Spiritual Writers: January 2008 Archives

One for the Anti-Environmentalists


Naturally the following quotation means more than its literal sense, but if we start from the literal sense, we get a keen impression of Catholic Social Teaching that would argue against many of the arguments advanced against those who act out of concern for the environment. In other words, there is a component of environmentalism that is concordant with Catholic understanding of the world and our place in it.

"We can free our life and the world from the poisons and contaminations that would destroy the present and the future. We can uncover the sources of creation and keep them unsullied, and in this way we can make a right use of creation, which comes to us as a gift, according to its intrinsic requirements and ultimate purpose."

Benedict XVI, Spe Salvi, 35

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Hope II


"All serious and upright human conduct is hope in action."

Benedict XVI, Spe Salvi, 35

One would do well to pause over this statement because it has profound implications for daily activity. Of course, much depends on the definition of "serious" in this context, just as it does when one quotes C.S. Lewis--"Joy is the serious business of Heaven."

But if we take serious to mean the opposite of frivolous--that is action carefully and duly considered and then taken, such things as attending a concert or hiking the Grand Canyon become living embodiments of hope. If true, this is an astounding revelation. For a child blowing bubbles is hope in action. For an adult, making jewelry, keeping house, washing the car, in fact, many of the ordinary activities of everyday life are hope in action.

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Deliberate Misreading


" It is not the elemental spirits of the universe, the laws of matter, which ultimately govern the world and mankind, but a personal God governs the stars, that is, the universe; it is not the laws of matter and of evolution that have the final say, but reason, will, love--a Person. " Benedict XVI Spe Salvi, 5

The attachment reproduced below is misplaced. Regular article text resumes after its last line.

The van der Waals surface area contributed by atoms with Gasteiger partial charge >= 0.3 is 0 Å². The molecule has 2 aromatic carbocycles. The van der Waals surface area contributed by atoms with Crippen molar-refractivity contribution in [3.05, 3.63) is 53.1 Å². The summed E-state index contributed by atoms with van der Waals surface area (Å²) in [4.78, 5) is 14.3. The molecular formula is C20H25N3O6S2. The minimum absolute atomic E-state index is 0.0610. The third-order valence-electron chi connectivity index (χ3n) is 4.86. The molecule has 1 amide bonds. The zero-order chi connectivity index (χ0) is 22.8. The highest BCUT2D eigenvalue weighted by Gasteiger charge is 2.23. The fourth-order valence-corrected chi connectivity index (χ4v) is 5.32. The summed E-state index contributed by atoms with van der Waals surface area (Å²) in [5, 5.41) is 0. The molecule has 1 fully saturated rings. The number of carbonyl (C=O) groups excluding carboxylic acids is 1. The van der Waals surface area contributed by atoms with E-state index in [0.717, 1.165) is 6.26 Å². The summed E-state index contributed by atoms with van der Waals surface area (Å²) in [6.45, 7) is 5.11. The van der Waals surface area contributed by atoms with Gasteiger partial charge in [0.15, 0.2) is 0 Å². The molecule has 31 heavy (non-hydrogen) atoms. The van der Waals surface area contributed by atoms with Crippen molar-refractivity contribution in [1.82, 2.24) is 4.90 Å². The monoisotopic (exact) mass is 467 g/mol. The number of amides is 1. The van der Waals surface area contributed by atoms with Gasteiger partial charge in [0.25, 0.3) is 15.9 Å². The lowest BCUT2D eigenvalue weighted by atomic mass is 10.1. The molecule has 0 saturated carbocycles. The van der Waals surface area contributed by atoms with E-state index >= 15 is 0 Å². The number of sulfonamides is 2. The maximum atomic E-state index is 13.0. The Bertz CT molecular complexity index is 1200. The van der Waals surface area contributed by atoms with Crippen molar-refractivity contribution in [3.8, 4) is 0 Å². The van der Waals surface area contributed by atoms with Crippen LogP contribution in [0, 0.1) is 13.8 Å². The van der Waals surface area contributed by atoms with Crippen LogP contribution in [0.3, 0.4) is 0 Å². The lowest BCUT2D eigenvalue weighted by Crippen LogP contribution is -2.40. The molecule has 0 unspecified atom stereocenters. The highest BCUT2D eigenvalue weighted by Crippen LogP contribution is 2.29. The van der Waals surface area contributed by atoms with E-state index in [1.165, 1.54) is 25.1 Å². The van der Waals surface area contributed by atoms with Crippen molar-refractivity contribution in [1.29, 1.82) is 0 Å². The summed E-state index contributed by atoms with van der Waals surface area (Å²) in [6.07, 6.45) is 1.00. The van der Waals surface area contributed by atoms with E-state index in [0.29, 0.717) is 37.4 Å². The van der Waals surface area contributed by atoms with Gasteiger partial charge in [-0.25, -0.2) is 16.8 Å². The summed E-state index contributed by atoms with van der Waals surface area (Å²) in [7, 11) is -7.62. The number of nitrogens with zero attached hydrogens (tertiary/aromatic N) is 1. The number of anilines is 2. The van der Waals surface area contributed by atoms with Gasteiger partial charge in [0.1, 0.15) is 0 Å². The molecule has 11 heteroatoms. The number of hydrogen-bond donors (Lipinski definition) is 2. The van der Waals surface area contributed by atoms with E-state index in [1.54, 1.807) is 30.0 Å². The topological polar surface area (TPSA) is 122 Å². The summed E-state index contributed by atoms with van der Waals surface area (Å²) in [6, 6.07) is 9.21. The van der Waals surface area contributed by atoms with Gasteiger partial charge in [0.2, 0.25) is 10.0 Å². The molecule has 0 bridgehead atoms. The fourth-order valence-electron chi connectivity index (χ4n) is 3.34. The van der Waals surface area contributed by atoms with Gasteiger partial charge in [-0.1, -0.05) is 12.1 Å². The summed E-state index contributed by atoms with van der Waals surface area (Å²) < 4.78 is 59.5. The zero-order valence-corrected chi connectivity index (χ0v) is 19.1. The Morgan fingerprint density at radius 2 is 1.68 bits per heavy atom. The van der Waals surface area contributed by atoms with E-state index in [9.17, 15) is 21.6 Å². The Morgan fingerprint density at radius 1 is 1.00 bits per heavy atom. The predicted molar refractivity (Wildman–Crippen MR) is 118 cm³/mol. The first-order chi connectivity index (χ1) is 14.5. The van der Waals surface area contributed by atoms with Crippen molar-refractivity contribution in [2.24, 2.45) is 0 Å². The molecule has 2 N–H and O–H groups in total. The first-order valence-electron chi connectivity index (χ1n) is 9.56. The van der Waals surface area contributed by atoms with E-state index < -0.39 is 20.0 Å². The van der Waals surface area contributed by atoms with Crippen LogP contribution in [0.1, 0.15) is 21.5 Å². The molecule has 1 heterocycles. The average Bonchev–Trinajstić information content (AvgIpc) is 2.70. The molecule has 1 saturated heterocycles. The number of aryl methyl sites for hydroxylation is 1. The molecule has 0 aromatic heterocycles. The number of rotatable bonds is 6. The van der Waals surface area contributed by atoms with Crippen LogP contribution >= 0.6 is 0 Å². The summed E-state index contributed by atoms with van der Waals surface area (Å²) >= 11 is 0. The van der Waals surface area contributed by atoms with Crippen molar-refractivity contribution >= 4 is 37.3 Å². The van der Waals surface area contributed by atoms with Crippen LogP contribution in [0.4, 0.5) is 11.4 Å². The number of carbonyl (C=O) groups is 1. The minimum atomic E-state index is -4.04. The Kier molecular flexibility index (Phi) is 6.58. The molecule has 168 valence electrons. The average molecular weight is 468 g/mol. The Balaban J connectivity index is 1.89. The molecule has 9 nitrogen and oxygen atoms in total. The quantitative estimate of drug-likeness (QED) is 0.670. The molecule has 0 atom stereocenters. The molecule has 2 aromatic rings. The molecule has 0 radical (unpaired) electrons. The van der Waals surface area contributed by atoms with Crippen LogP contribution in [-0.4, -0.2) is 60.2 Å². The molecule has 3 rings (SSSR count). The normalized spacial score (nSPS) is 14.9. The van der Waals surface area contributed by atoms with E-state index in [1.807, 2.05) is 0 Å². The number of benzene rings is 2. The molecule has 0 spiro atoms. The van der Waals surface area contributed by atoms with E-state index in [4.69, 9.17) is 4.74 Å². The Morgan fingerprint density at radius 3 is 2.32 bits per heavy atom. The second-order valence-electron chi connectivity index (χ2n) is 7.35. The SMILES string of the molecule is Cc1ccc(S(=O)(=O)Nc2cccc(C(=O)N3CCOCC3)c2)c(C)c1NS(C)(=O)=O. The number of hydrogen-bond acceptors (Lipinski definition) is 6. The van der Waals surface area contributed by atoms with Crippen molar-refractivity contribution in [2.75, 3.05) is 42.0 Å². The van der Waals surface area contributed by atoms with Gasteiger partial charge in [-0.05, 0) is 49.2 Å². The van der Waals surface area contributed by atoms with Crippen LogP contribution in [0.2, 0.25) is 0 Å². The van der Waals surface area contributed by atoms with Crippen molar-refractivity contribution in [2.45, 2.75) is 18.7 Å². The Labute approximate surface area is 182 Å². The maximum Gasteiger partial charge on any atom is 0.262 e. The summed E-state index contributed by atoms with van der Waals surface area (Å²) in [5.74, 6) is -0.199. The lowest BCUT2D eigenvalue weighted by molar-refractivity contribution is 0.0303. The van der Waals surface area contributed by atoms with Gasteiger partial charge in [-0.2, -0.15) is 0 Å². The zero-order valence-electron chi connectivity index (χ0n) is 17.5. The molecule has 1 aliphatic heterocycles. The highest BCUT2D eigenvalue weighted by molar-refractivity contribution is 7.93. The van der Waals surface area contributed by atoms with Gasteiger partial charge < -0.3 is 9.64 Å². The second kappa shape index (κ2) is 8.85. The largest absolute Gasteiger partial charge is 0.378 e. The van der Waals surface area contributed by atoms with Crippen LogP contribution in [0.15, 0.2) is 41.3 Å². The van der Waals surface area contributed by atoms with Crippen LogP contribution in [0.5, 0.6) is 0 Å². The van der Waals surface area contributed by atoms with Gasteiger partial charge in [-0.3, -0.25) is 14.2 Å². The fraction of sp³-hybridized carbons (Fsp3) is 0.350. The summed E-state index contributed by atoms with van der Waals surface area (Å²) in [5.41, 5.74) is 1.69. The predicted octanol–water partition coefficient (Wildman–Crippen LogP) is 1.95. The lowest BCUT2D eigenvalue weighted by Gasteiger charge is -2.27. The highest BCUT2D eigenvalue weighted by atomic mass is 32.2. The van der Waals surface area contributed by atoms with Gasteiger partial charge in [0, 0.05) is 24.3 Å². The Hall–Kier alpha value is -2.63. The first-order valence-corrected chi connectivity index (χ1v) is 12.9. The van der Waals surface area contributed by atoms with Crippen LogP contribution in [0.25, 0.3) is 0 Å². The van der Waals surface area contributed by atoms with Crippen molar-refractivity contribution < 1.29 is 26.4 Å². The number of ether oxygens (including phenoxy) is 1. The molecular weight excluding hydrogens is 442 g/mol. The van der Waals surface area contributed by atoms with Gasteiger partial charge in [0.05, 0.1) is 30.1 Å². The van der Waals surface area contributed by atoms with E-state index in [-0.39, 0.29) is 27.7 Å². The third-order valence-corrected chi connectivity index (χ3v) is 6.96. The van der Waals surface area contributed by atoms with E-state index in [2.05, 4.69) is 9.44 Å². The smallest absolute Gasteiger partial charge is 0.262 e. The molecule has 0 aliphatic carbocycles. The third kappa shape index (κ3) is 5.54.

Remove the punctuation at the end and we have one of the premier teachings of the Catholic Church, "Reason will love a Person." Indeed, properly formed and rightly guided, reason will love a Person, or perhaps three Persons, but most certainly reason will engage with the Human Face of God.

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Implied Comparative


"The one who has hope lives differently." Benedict XVI ,Spe Salvi, 2

Differently than what? Differently than the one who does not have hope? Than the one who now has hope who formerly did not? Differently than the rest of the world--and why would that be notable because we all live differently than the rest of the world.

And in what does this difference consist? It seems I may find out as I read the encyclical. But it is a pressing question, urgently requiring an answer. How does hope make one live differently?

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" . . . the present, even if it is arduous, can be lived and accepted if it leads towards a goal, if we can be sure of this goal, and if this goal is great enough to justify the effort of the journey."

Pope Benedict XVI, Spe Salvi 1.

Do I believe this?

Do I really believe this?

How do I show it by how I live? (aka: Do I live as though this were true?)

"How quickly we fall back from nothing to nothing." ibid 2

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About this Archive

This page is a archive of entries in the Spiritual Writers category from January 2008.

Spiritual Writers: November 2007 is the previous archive.

Spiritual Writers: February 2008 is the next archive.

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